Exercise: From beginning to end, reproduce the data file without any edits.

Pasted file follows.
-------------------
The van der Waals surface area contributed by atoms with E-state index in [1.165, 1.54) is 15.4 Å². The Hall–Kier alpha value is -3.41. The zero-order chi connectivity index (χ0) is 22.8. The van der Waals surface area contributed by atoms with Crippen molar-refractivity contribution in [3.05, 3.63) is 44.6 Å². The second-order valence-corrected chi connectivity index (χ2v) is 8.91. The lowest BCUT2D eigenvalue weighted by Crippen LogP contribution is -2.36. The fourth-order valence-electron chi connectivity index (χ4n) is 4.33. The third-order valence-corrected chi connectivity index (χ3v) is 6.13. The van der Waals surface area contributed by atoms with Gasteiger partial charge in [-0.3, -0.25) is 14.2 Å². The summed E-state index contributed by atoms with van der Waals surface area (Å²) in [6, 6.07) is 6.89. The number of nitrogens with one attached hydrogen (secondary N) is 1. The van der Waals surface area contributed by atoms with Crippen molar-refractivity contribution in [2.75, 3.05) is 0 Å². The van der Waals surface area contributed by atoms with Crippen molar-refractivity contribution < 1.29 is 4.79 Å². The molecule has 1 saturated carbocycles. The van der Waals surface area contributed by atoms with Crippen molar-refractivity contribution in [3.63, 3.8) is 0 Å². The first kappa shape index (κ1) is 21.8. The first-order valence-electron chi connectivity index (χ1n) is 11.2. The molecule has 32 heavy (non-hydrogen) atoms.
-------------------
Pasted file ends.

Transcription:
The van der Waals surface area contributed by atoms with E-state index in [1.165, 1.54) is 15.4 Å². The Hall–Kier alpha value is -3.41. The zero-order chi connectivity index (χ0) is 22.8. The van der Waals surface area contributed by atoms with Crippen molar-refractivity contribution in [3.05, 3.63) is 44.6 Å². The second-order valence-corrected chi connectivity index (χ2v) is 8.91. The lowest BCUT2D eigenvalue weighted by Crippen LogP contribution is -2.36. The fourth-order valence-electron chi connectivity index (χ4n) is 4.33. The third-order valence-corrected chi connectivity index (χ3v) is 6.13. The van der Waals surface area contributed by atoms with Gasteiger partial charge in [-0.3, -0.25) is 14.2 Å². The summed E-state index contributed by atoms with van der Waals surface area (Å²) in [6, 6.07) is 6.89. The number of nitrogens with one attached hydrogen (secondary N) is 1. The van der Waals surface area contributed by atoms with Crippen molar-refractivity contribution in [2.75, 3.05) is 0 Å². The van der Waals surface area contributed by atoms with Crippen molar-refractivity contribution < 1.29 is 4.79 Å². The molecule has 1 saturated carbocycles. The van der Waals surface area contributed by atoms with Crippen molar-refractivity contribution in [3.63, 3.8) is 0 Å². The first kappa shape index (κ1) is 21.8. The first-order valence-electron chi connectivity index (χ1n) is 11.2. The molecule has 32 heavy (non-hydrogen) atoms.